Michelle Alexander Mass Incarceration Essays

1607 Words Jun 23rd, 2012 7 Pages
Michelle Alexander who was born in 1968 is an associate professor of law at Ohio State University also a civil rights advocate and a writer. She is a highly acclaimed civil rights lawyer, advocate, and legal scholar. In recent years, she has taught at a number of universities, including Stanford Law School, where she was an associate professor of law and directed the Civil Rights Clinics. Alexander published the book The New Jim Crow: Mass Incarceration in the Age of Colorblindness. In it, she argues that systemic racial discrimination in the United States has resumed following the Civil Rights Movement's gains; the resumption is embedded in the US War on Drugs and other governmental policies and is having devastating social consequences. …show more content…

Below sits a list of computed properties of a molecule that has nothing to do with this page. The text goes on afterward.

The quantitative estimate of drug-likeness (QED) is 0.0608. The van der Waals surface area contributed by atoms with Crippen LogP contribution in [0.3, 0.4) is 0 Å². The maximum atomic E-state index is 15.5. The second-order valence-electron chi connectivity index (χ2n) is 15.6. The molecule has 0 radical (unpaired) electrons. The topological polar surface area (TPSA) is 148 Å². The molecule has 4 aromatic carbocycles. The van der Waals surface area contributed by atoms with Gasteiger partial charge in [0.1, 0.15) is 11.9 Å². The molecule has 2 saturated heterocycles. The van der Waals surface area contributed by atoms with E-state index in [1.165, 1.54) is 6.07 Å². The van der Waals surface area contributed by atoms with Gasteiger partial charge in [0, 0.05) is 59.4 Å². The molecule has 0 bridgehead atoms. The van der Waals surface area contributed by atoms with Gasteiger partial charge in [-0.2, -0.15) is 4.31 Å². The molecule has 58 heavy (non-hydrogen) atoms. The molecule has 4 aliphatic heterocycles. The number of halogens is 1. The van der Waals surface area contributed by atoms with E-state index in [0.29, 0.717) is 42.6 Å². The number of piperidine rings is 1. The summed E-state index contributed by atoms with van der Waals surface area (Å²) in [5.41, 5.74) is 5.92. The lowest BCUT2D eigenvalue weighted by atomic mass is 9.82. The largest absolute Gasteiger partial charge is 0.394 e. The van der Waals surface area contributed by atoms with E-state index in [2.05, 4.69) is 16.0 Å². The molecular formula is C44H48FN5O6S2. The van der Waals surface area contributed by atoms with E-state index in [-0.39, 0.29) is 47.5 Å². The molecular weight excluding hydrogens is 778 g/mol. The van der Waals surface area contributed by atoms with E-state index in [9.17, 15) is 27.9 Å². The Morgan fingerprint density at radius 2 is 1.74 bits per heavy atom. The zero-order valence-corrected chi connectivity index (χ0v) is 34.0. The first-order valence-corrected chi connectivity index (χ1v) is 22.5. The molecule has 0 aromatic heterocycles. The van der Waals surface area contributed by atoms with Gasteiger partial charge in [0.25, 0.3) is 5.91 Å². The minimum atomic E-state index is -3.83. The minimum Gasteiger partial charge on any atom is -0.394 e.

“We have managed decades after the civil rights movement to create something like a caste system in the United States,” says Alexander “In major urban areas, the majority of African American men are either behind bars, under correctional control or saddled with criminal record and once branded as criminal or a felon, they’re trapped for life in 2nd class status.” It’s not just about people having a hard time getting ahead and climbing the ladder of success. It’s about a rigged system. Drug convictions alone accounted for about two-thirds of the increase in the federal system and more than half of the increase in the state system between 1985 and 2000, the period of the drug war’s greatest escalation. There are more people in jail and prison today, just for drug offenses, than were incarcerated for all reasons in 1980. Drug convictions have increased by more than 1,000% since the drug war began. The enemy in this war has been racially defined. The drug war, not by accident, has been waged almost exclusively in poor communities of color, despite the fact that studies have shown for years that people of color are no more likely to use or sell illegal drugs than whites. White America just maybe ought to pay attention. With more and more Americans falling out of jobs and into debt, criminal records are a whole lot easier to come by than life-sustaining employment. Contrary to the

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